In this column, “The Masters’ Thread,” artists share their thoughts about how one master’s piece inspires their current work.
This watercolor by Jean Honoré Fragonard (1732–1806), “Capriccio: Excavation of Roman Ruins,” on view at The Met, is an exquisite example of draftsmanship. The imaginary scene is set alongside the remains of a temple, with a curved entablature and Corinthian columns.
I was initially drawn by its strong graphic impact and striking contrast. From a distance, I can see a full range of values—the varied warm and cool hues that Fragonard used to design this composition. I notice how often the dark accents appear and also where the warm and cool hues best contribute to the overall effect of the picture. He reserved the warmest hues for the foreground and the coolest for the background, as is often the case.
As I look closer, my attention is first led by the large branches in the center that twist upwards and around the curved entablature, mingling and dancing among the clouds before toppling to the scene below, like overgrown vines upon a crumbling trellis. This sense of movement continues with the bare-chested workers kicking up dust, adding a glow to the ruins in the foreground.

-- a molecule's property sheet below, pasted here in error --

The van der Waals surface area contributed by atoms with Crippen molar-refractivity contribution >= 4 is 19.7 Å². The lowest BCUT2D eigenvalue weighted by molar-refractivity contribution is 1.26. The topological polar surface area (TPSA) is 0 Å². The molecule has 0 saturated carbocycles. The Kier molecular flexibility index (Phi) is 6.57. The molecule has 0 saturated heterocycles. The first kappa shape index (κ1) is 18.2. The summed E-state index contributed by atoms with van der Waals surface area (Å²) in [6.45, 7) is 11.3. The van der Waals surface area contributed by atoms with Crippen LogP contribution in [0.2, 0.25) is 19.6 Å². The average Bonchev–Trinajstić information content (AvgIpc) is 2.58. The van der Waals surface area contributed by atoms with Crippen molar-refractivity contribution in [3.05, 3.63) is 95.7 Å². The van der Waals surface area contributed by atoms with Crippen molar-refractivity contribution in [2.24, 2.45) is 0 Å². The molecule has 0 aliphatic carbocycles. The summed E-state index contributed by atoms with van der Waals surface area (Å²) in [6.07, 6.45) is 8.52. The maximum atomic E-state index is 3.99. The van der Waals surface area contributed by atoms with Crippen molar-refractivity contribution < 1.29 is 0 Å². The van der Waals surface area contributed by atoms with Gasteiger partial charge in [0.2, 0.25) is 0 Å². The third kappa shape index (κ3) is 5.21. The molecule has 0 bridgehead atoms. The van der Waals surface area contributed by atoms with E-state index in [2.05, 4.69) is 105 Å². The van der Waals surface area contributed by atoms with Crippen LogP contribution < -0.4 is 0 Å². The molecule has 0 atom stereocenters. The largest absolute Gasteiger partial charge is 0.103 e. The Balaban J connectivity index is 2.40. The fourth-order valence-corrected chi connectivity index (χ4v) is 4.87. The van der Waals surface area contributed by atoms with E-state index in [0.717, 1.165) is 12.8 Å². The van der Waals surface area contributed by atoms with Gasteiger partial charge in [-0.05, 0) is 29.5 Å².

These are clever pictorial tricks Fragonard used to add contrast and clarity to an important part of this picture. The Roman ruins are well-defined, letting the viewer know this is a scene celebrating the ancient world.
As I work in my studio, I keep in mind that the design and composition of a picture should be clear to the viewer both from a distance and up close. It should have a sense of movement and direction and intent. I’m inspired by how Fragonard’s endless study of nature allowed him to effortlessly meet these criteria and contributed to his artistic sensibility.
“Roman Ruins” by Anthony Baus
The “Fragonard: Drawing Triumphant” exhibition at The Metropolitan Museum of Art on Fifth Avenue continues until Jan. 8, 2017.